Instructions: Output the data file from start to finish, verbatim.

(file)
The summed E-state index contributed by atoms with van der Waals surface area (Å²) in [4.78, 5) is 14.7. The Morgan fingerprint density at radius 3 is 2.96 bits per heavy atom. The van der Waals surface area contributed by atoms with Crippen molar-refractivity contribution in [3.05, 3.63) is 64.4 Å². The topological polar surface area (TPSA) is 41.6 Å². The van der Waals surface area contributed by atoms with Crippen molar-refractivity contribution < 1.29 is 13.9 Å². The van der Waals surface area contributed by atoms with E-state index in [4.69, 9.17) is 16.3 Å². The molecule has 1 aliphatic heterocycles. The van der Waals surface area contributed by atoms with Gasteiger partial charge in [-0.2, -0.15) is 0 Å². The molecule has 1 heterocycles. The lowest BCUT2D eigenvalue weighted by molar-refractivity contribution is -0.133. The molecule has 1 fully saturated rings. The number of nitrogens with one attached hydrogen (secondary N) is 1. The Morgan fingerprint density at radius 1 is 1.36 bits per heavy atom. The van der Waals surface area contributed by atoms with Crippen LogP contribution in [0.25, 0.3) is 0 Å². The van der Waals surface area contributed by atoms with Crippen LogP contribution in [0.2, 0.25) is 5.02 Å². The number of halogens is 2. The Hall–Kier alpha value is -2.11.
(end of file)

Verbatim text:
The summed E-state index contributed by atoms with van der Waals surface area (Å²) in [4.78, 5) is 14.7. The Morgan fingerprint density at radius 3 is 2.96 bits per heavy atom. The van der Waals surface area contributed by atoms with Crippen molar-refractivity contribution in [3.05, 3.63) is 64.4 Å². The topological polar surface area (TPSA) is 41.6 Å². The van der Waals surface area contributed by atoms with Crippen molar-refractivity contribution < 1.29 is 13.9 Å². The van der Waals surface area contributed by atoms with E-state index in [4.69, 9.17) is 16.3 Å². The molecule has 1 aliphatic heterocycles. The van der Waals surface area contributed by atoms with Gasteiger partial charge in [-0.2, -0.15) is 0 Å². The molecule has 1 heterocycles. The lowest BCUT2D eigenvalue weighted by molar-refractivity contribution is -0.133. The molecule has 1 fully saturated rings. The number of nitrogens with one attached hydrogen (secondary N) is 1. The Morgan fingerprint density at radius 1 is 1.36 bits per heavy atom. The van der Waals surface area contributed by atoms with Crippen LogP contribution in [0.25, 0.3) is 0 Å². The van der Waals surface area contributed by atoms with Crippen LogP contribution in [0.2, 0.25) is 5.02 Å². The number of halogens is 2. The Hall–Kier alpha value is -2.11.